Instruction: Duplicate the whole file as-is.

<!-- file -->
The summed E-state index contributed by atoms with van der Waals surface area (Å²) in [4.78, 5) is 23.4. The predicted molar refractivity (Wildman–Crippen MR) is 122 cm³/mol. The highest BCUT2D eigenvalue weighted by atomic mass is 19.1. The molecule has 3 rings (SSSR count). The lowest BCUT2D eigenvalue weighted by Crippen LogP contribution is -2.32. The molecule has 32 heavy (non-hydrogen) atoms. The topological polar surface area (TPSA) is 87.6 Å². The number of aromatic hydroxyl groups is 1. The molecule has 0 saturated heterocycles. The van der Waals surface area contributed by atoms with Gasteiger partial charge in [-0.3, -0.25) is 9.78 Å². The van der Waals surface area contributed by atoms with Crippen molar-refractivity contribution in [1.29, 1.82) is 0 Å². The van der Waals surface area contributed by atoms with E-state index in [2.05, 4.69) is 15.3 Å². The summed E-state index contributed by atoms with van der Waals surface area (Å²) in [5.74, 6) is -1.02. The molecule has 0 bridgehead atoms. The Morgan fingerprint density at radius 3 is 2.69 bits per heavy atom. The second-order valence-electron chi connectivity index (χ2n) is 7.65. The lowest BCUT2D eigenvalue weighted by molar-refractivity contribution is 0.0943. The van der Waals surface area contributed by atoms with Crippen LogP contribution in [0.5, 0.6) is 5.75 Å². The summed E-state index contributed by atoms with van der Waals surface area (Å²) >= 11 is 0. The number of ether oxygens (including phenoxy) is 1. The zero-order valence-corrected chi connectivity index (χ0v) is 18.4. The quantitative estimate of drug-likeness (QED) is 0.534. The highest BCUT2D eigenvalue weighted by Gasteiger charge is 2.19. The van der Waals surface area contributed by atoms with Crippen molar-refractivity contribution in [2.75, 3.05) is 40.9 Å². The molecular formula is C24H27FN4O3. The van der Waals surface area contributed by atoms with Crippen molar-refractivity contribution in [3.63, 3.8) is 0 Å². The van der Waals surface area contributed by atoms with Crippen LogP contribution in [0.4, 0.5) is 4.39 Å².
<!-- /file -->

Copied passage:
The summed E-state index contributed by atoms with van der Waals surface area (Å²) in [4.78, 5) is 23.4. The predicted molar refractivity (Wildman–Crippen MR) is 122 cm³/mol. The highest BCUT2D eigenvalue weighted by atomic mass is 19.1. The molecule has 3 rings (SSSR count). The lowest BCUT2D eigenvalue weighted by Crippen LogP contribution is -2.32. The molecule has 32 heavy (non-hydrogen) atoms. The topological polar surface area (TPSA) is 87.6 Å². The number of aromatic hydroxyl groups is 1. The molecule has 0 saturated heterocycles. The van der Waals surface area contributed by atoms with Gasteiger partial charge in [-0.3, -0.25) is 9.78 Å². The van der Waals surface area contributed by atoms with Crippen molar-refractivity contribution in [1.29, 1.82) is 0 Å². The van der Waals surface area contributed by atoms with E-state index in [2.05, 4.69) is 15.3 Å². The summed E-state index contributed by atoms with van der Waals surface area (Å²) in [5.74, 6) is -1.02. The molecule has 0 bridgehead atoms. The Morgan fingerprint density at radius 3 is 2.69 bits per heavy atom. The second-order valence-electron chi connectivity index (χ2n) is 7.65. The lowest BCUT2D eigenvalue weighted by molar-refractivity contribution is 0.0943. The van der Waals surface area contributed by atoms with Crippen LogP contribution in [0.5, 0.6) is 5.75 Å². The summed E-state index contributed by atoms with van der Waals surface area (Å²) >= 11 is 0. The number of ether oxygens (including phenoxy) is 1. The zero-order valence-corrected chi connectivity index (χ0v) is 18.4. The quantitative estimate of drug-likeness (QED) is 0.534. The highest BCUT2D eigenvalue weighted by Gasteiger charge is 2.19. The van der Waals surface area contributed by atoms with Crippen molar-refractivity contribution in [2.75, 3.05) is 40.9 Å². The molecular formula is C24H27FN4O3. The van der Waals surface area contributed by atoms with Crippen molar-refractivity contribution in [3.63, 3.8) is 0 Å². The van der Waals surface area contributed by atoms with Crippen LogP contribution in [0.4, 0.5) is 4.39 Å².